Food is Michael Antonorsi's life. Yet the president and master chocolatier of Chuao Chocolatier, based in Carlsbad, tapped into his culinary passion late in life.
Having earned a degree in engineering from UCSD, Antonorsi worked in telecommunications and computer networking for 14 years, before ultimately deciding to move to France and attend culinary school. Yet after deciding that the life of a restaurant chef wasn't the right fit for him, Antonorsi moved back to San Diego to start a business venture with his brother Richard.
With very little presence in the way of gourmet chocolate in San Diego, the Antonorsis saw the need for a more refined and adventurous type of chocolate maker in the region, and launched Chuao in 2002 in order to satisfy that need.
"In a way, when we started, we were pretty much the only chocolatier in San Diego," Antonorsi said. "In 2002, some initial effects started in some chocolate companies in other parts of the U.S. Since I am a chef, and it's what I like to do, with a passion, we always had a culinary approach to chocolates. We want to ... push the limits of the imagination, and that's how we finally came about. Our vision is to arouse the senses with unusual and unexpected chocolate experiences."
That vision of "unusual and unexpected chocolate experiences" starts with the chocolate itself. The Antonorsi brothers, who originally hail from Venezuela, use a blend of chocolate that features Venezuelan Trinitario cacao, which is more delicate and of higher quality than the higher-yield Forastero cacao that many other chocolatiers use.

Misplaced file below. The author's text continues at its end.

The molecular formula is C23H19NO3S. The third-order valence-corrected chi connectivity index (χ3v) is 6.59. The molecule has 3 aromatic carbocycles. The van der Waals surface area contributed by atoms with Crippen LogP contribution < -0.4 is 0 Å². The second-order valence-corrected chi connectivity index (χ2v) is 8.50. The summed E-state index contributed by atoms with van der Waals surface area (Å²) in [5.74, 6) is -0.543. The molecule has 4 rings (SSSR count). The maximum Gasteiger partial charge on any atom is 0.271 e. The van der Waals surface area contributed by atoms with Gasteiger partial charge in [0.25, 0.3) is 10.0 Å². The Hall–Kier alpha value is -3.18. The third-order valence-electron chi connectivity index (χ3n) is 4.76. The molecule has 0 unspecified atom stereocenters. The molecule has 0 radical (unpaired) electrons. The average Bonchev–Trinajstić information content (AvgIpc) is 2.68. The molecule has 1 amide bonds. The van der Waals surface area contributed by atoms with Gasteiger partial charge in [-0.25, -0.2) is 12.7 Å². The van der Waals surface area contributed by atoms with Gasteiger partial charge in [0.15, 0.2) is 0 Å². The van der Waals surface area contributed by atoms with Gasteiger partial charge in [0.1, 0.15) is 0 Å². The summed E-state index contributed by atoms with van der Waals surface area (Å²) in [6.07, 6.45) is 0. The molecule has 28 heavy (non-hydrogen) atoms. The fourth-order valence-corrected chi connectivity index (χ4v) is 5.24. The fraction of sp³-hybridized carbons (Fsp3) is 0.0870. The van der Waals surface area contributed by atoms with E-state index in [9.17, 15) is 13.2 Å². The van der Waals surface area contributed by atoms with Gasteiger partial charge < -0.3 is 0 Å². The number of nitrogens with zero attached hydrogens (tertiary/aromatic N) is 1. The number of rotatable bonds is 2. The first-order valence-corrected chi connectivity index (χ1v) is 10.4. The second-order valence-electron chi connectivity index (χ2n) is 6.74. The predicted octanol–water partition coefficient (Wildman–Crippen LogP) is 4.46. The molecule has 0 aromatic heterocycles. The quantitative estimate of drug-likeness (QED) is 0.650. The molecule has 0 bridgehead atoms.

"Chocolate in the past was mostly just a candy, and as the U.S. became wealthier, in a way, you started looking for better olive oils, better breads, better cheeses," Antonorsi said. "Any kind of food item was improving. More artisan, local farms, organic ... all those things were starting to blossom, and chocolate was not going to stay behind. So chocolate was also becoming more of an adult indulgence."
Chuao is still a reasonably small operation, comprising an administrative staff of 15, a production staff of another 15, and 20 retail employees split between three stores within the county, not to mention distribution through specialty stores such as Whole Foods and Bristol Farms. At one point, Chuao operated six retail locations, but closed three of them that weren't working out quite as well as their Encinitas, UTC and Del Mar locations. Antonorsi states that the whole process has been a learning experience, noting that when he and his brother started the company, they didn't even know how to operate a cash register. Piece by piece, the company has found new tactics that have proven successful over time, including introducing gelato during the summer. But he also acknowledges the challenges with competing against much bigger chocolatiers.
"We walked into a market that was just blossoming," Antonorsi said. "When we started, as we went, we were learning. So we started building knowledge about our own experience.
"The whole marketing issue has been a great learning curve. We're still working on discovering the code to make the product a success in the United States. It's a big country and you have to grow fast, and you have to get a lot of attention and a lot of brand recognition. We're fighting with Lindt and Ghirardelli and those guys who are less quality, but have huge brand awareness."